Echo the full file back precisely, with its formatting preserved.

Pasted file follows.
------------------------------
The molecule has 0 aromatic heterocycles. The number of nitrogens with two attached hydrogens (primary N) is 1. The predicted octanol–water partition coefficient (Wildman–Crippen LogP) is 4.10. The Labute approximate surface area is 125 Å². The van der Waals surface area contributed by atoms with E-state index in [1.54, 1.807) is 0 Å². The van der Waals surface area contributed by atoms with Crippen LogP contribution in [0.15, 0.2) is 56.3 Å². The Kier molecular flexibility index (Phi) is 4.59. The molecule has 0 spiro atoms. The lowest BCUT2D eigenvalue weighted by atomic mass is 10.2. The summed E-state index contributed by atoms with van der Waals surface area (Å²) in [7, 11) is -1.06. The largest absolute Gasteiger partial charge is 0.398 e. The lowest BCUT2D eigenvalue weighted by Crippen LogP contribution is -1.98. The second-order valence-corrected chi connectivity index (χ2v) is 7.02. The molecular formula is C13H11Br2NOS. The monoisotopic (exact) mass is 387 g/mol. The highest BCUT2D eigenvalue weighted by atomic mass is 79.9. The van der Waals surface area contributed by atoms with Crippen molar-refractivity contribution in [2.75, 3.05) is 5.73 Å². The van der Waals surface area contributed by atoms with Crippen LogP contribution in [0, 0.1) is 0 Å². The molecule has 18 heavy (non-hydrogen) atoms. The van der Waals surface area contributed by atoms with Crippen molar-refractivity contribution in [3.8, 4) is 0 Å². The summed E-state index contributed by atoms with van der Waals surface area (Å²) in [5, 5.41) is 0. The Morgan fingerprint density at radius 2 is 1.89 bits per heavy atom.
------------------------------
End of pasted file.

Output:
The molecule has 0 aromatic heterocycles. The number of nitrogens with two attached hydrogens (primary N) is 1. The predicted octanol–water partition coefficient (Wildman–Crippen LogP) is 4.10. The Labute approximate surface area is 125 Å². The van der Waals surface area contributed by atoms with E-state index in [1.54, 1.807) is 0 Å². The van der Waals surface area contributed by atoms with Crippen LogP contribution in [0.15, 0.2) is 56.3 Å². The Kier molecular flexibility index (Phi) is 4.59. The molecule has 0 spiro atoms. The lowest BCUT2D eigenvalue weighted by atomic mass is 10.2. The summed E-state index contributed by atoms with van der Waals surface area (Å²) in [7, 11) is -1.06. The largest absolute Gasteiger partial charge is 0.398 e. The lowest BCUT2D eigenvalue weighted by Crippen LogP contribution is -1.98. The second-order valence-corrected chi connectivity index (χ2v) is 7.02. The molecular formula is C13H11Br2NOS. The monoisotopic (exact) mass is 387 g/mol. The highest BCUT2D eigenvalue weighted by atomic mass is 79.9. The van der Waals surface area contributed by atoms with Crippen molar-refractivity contribution in [2.75, 3.05) is 5.73 Å². The van der Waals surface area contributed by atoms with Crippen LogP contribution in [0, 0.1) is 0 Å². The molecule has 18 heavy (non-hydrogen) atoms. The van der Waals surface area contributed by atoms with Crippen molar-refractivity contribution in [3.8, 4) is 0 Å². The summed E-state index contributed by atoms with van der Waals surface area (Å²) in [5, 5.41) is 0. The Morgan fingerprint density at radius 2 is 1.89 bits per heavy atom.